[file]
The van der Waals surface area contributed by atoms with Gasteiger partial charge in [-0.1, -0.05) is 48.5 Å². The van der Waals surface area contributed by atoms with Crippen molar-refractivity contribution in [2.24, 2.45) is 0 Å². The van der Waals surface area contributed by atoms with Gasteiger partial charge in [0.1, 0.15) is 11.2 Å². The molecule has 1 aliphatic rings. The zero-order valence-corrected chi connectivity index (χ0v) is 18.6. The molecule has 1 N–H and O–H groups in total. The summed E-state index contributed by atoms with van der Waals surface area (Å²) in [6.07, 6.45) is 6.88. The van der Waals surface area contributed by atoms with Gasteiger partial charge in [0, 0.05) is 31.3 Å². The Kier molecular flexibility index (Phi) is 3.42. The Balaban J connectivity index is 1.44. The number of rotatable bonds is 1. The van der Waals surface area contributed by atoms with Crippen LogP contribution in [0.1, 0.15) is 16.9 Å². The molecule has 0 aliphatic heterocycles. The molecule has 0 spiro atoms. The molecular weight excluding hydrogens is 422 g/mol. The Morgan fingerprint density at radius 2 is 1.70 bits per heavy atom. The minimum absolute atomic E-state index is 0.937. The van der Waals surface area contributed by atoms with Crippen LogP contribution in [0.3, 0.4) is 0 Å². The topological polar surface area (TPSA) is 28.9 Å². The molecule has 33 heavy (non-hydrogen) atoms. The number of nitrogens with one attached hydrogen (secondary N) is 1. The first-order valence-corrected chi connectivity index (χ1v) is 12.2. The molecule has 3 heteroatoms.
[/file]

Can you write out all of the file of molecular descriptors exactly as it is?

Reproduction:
The van der Waals surface area contributed by atoms with Gasteiger partial charge in [-0.1, -0.05) is 48.5 Å². The van der Waals surface area contributed by atoms with Crippen molar-refractivity contribution in [2.24, 2.45) is 0 Å². The van der Waals surface area contributed by atoms with Gasteiger partial charge in [0.1, 0.15) is 11.2 Å². The molecule has 1 aliphatic rings. The zero-order valence-corrected chi connectivity index (χ0v) is 18.6. The molecule has 1 N–H and O–H groups in total. The summed E-state index contributed by atoms with van der Waals surface area (Å²) in [6.07, 6.45) is 6.88. The van der Waals surface area contributed by atoms with Gasteiger partial charge in [0, 0.05) is 31.3 Å². The Kier molecular flexibility index (Phi) is 3.42. The Balaban J connectivity index is 1.44. The number of rotatable bonds is 1. The van der Waals surface area contributed by atoms with Crippen LogP contribution in [0.1, 0.15) is 16.9 Å². The molecule has 0 aliphatic heterocycles. The molecule has 0 spiro atoms. The molecular weight excluding hydrogens is 422 g/mol. The Morgan fingerprint density at radius 2 is 1.70 bits per heavy atom. The minimum absolute atomic E-state index is 0.937. The van der Waals surface area contributed by atoms with Crippen LogP contribution in [0.3, 0.4) is 0 Å². The topological polar surface area (TPSA) is 28.9 Å². The molecule has 33 heavy (non-hydrogen) atoms. The number of nitrogens with one attached hydrogen (secondary N) is 1. The first-order valence-corrected chi connectivity index (χ1v) is 12.2. The molecule has 3 heteroatoms.